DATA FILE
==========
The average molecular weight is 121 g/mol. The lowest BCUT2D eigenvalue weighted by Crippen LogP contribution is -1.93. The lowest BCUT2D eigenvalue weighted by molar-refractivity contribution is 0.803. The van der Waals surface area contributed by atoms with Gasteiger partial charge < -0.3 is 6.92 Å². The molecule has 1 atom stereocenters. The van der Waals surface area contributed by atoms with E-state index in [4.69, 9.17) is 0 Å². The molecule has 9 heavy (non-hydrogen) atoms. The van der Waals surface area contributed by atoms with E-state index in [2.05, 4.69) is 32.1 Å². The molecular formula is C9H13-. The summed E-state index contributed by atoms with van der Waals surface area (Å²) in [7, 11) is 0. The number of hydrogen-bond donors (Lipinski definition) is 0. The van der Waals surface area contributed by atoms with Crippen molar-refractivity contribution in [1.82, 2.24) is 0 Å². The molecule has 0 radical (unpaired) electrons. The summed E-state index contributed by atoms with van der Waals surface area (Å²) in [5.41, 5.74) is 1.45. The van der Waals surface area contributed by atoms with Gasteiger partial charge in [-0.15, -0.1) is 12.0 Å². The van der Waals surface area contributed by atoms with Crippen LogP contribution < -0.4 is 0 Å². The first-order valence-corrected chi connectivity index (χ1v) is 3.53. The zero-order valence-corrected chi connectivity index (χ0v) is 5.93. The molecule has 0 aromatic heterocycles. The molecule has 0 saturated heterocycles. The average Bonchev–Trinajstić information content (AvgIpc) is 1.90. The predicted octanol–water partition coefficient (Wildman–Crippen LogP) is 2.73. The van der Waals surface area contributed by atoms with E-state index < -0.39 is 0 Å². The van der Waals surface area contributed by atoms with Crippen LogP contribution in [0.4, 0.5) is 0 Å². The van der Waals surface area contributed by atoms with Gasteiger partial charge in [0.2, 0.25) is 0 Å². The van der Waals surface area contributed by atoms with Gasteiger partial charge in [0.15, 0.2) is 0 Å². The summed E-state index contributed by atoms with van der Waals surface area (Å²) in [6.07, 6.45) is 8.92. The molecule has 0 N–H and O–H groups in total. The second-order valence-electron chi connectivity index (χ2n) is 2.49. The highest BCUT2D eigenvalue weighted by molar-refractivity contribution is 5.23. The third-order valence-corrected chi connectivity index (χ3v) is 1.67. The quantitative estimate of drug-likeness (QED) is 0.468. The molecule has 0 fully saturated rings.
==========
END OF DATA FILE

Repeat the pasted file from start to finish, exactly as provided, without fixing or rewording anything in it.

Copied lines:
The average molecular weight is 121 g/mol. The lowest BCUT2D eigenvalue weighted by Crippen LogP contribution is -1.93. The lowest BCUT2D eigenvalue weighted by molar-refractivity contribution is 0.803. The van der Waals surface area contributed by atoms with Gasteiger partial charge < -0.3 is 6.92 Å². The molecule has 1 atom stereocenters. The van der Waals surface area contributed by atoms with E-state index in [4.69, 9.17) is 0 Å². The molecule has 9 heavy (non-hydrogen) atoms. The van der Waals surface area contributed by atoms with E-state index in [2.05, 4.69) is 32.1 Å². The molecular formula is C9H13-. The summed E-state index contributed by atoms with van der Waals surface area (Å²) in [7, 11) is 0. The number of hydrogen-bond donors (Lipinski definition) is 0. The van der Waals surface area contributed by atoms with Crippen molar-refractivity contribution in [1.82, 2.24) is 0 Å². The molecule has 0 radical (unpaired) electrons. The summed E-state index contributed by atoms with van der Waals surface area (Å²) in [5.41, 5.74) is 1.45. The van der Waals surface area contributed by atoms with Gasteiger partial charge in [-0.15, -0.1) is 12.0 Å². The van der Waals surface area contributed by atoms with Crippen LogP contribution < -0.4 is 0 Å². The first-order valence-corrected chi connectivity index (χ1v) is 3.53. The zero-order valence-corrected chi connectivity index (χ0v) is 5.93. The molecule has 0 aromatic heterocycles. The molecule has 0 saturated heterocycles. The average Bonchev–Trinajstić information content (AvgIpc) is 1.90. The predicted octanol–water partition coefficient (Wildman–Crippen LogP) is 2.73. The van der Waals surface area contributed by atoms with E-state index < -0.39 is 0 Å². The van der Waals surface area contributed by atoms with Crippen LogP contribution in [0.4, 0.5) is 0 Å². The van der Waals surface area contributed by atoms with Gasteiger partial charge in [0.2, 0.25) is 0 Å². The van der Waals surface area contributed by atoms with Gasteiger partial charge in [0.15, 0.2) is 0 Å². The summed E-state index contributed by atoms with van der Waals surface area (Å²) in [6.07, 6.45) is 8.92. The molecule has 0 N–H and O–H groups in total. The second-order valence-electron chi connectivity index (χ2n) is 2.49. The highest BCUT2D eigenvalue weighted by molar-refractivity contribution is 5.23. The third-order valence-corrected chi connectivity index (χ3v) is 1.67. The quantitative estimate of drug-likeness (QED) is 0.468. The molecule has 0 fully saturated rings.